Strong case for shifting health spending to chronic disease prevention
Professor Alan Shiell, Prevention Centre

A strong case can be made for increasing spending on the chronic disease prevention because it is cost effective – even if it means reallocating funding from other parts of the health system, a new report suggests.

The report, Preventive health: How much does Australia spend and is it enough?, compares Australia’s spending on preventive health to that of other OECD countries, but finds that measuring funding in this way is not an accurate guide to how much needs to be spent. A better argument is to look at the cost-effectiveness of prevention activities, weighing up their value-add not just in terms of savings but in improved equity and quality of life, it says.

Authored by The Australian Prevention Partnership Centre’s  Hannah Jackson and Professor Alan Shiell, from La Trobe University, the report was launched at a Forum at Parliament House in Canberra, and was co-funded by the Heart Foundation, Kidney Australia, Alzheimer’s Australia, the Australia Health Promotion Association and the Foundation for Alcohol Research and Education.

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It states that there is evidence that some preventive health interventions promote health and reduce costs because they eliminate the need to treat expensive diseases. Many other interventions improve equity and allow Australians to live better quality lives, and come at a reasonable cost to the health system.

Professor Shiell said there was considerable scope to reallocate resources to improve health outcomes and reduce overall health spending.

“The simple test is to look at the added value and how does that compare with the activities that would need to be curtailed,” he said.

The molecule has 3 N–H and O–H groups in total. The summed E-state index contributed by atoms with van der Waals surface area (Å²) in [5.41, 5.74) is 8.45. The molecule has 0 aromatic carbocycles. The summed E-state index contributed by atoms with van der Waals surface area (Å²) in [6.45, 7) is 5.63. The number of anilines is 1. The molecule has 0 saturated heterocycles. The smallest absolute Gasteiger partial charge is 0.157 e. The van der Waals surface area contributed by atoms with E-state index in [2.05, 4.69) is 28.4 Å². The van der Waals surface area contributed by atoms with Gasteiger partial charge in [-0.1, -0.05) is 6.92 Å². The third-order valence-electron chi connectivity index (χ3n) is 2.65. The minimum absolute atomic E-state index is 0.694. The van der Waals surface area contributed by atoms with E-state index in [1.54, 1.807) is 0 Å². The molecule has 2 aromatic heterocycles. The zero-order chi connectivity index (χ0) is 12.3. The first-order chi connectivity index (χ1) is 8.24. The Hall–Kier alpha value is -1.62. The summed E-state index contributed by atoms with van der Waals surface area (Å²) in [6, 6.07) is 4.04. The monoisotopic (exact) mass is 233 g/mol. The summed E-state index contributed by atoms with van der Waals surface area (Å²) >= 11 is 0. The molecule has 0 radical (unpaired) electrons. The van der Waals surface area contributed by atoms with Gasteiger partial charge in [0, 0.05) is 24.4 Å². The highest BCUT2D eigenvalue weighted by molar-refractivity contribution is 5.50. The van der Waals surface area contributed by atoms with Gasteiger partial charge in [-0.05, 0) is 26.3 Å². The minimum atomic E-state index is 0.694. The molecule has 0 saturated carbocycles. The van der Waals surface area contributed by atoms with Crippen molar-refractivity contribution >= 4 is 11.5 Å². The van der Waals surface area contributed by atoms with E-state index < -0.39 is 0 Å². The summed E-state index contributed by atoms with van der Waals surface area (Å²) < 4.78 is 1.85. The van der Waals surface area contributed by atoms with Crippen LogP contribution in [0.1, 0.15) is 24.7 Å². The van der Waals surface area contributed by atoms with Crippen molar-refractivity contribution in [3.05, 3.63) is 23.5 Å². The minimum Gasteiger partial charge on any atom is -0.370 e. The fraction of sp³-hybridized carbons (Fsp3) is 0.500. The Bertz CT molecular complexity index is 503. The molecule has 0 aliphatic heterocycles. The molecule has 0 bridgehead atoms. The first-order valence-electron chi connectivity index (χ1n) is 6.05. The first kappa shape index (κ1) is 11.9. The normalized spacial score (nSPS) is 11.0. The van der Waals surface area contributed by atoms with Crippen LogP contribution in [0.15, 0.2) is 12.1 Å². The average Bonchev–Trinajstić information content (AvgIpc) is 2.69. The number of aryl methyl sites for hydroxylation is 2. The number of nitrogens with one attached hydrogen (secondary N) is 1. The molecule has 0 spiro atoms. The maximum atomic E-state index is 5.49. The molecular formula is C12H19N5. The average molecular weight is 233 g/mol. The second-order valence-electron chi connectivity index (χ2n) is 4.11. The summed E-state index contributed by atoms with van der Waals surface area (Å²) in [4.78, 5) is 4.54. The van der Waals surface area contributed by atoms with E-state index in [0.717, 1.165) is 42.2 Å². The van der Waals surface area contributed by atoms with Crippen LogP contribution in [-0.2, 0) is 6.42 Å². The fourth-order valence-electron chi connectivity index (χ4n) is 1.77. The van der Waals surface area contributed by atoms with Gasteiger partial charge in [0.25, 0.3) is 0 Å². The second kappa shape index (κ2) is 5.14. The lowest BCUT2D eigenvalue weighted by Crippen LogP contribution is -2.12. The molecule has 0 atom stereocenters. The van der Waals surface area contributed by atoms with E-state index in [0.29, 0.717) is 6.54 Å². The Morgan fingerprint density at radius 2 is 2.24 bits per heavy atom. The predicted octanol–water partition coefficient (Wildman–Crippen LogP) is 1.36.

How to measure chronic disease prevention spending

Professor Alan Shiell
Professor Alan Shiell said there was scope to reallocate resources to improve health outcomes

The report shows that Australia spends around $2 billion a year on activities identified as prevention, according to Australian Institute of Health and Welfare and OECD accounts. This equates to about $89 per person a year and represents just 1.34% of the total health budget – putting Australia well behind other OECD countries with broadly similar populations such as Canada, the United States and New Zealand.

However, it suggests this comparison is not the best way to measure prevention spending. Official accounts underestimated total spending on prevention because they do not take into account local government expenditure or prevention activities undertaken by general practice, hospitals or the pharmaceutical industry, it states.

Comparisons also risked the response that other countries were spending too much, as their life expectancies were similar to that in Australia, Professor Shiell said.

The key to determining whether Australia should spend more on prevention was to compare the value that would be added by an increase to the opportunity costs (i.e. what would have to be lost because that funding could not be spent on something else).

The report highlighted the complexity of funding mechanisms for prevention in Australia, and questioned how this impacted on the efficiency and equity of the overall effort to prevent chronic disease.

It recommended that Australia should consider establishing institutional structures to evaluate the cost effectiveness of preventive health interventions and monitor their outcomes, as England has done.

The Australian Prevention Partnership Centre is based at the Sax Institute and is a collaboration of more than 150 individuals across 28 organisations from the university, government, non-government and private sectors. It is funded by the National Health and Medical Research Council, Australian Government Department of Health, NSW Ministry of Health, ACT Health and the HCF Research Foundation.

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